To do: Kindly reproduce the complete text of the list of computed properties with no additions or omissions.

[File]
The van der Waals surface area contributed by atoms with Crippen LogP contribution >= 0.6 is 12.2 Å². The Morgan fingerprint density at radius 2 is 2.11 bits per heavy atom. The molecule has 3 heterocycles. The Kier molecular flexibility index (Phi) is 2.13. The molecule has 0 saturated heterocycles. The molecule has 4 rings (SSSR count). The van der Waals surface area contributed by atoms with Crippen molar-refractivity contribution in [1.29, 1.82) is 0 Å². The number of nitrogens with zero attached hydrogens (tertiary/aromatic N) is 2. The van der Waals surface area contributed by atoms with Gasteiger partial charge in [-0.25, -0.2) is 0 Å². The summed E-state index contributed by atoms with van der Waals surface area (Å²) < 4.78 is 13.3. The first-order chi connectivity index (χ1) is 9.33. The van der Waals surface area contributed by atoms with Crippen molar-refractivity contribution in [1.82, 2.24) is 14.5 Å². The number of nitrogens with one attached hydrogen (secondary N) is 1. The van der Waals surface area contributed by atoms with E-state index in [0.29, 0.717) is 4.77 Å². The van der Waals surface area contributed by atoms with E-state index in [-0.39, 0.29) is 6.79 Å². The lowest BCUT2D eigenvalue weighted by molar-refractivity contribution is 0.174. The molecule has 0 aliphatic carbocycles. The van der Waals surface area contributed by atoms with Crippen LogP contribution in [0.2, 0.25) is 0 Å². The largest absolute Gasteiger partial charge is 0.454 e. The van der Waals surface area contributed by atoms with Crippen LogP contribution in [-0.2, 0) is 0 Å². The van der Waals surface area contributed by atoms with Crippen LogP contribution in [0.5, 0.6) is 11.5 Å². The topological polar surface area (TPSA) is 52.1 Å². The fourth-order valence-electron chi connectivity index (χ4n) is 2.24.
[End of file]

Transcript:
The van der Waals surface area contributed by atoms with Crippen LogP contribution >= 0.6 is 12.2 Å². The Morgan fingerprint density at radius 2 is 2.11 bits per heavy atom. The molecule has 3 heterocycles. The Kier molecular flexibility index (Phi) is 2.13. The molecule has 0 saturated heterocycles. The molecule has 4 rings (SSSR count). The van der Waals surface area contributed by atoms with Crippen molar-refractivity contribution in [1.29, 1.82) is 0 Å². The number of nitrogens with zero attached hydrogens (tertiary/aromatic N) is 2. The van der Waals surface area contributed by atoms with Gasteiger partial charge in [-0.25, -0.2) is 0 Å². The summed E-state index contributed by atoms with van der Waals surface area (Å²) < 4.78 is 13.3. The first-order chi connectivity index (χ1) is 9.33. The van der Waals surface area contributed by atoms with Crippen molar-refractivity contribution in [1.82, 2.24) is 14.5 Å². The number of nitrogens with one attached hydrogen (secondary N) is 1. The van der Waals surface area contributed by atoms with E-state index in [0.29, 0.717) is 4.77 Å². The van der Waals surface area contributed by atoms with E-state index in [-0.39, 0.29) is 6.79 Å². The lowest BCUT2D eigenvalue weighted by molar-refractivity contribution is 0.174. The molecule has 0 aliphatic carbocycles. The van der Waals surface area contributed by atoms with Crippen LogP contribution in [0.2, 0.25) is 0 Å². The largest absolute Gasteiger partial charge is 0.454 e. The van der Waals surface area contributed by atoms with Crippen LogP contribution in [-0.2, 0) is 0 Å². The van der Waals surface area contributed by atoms with Crippen LogP contribution in [0.5, 0.6) is 11.5 Å². The topological polar surface area (TPSA) is 52.1 Å². The fourth-order valence-electron chi connectivity index (χ4n) is 2.24.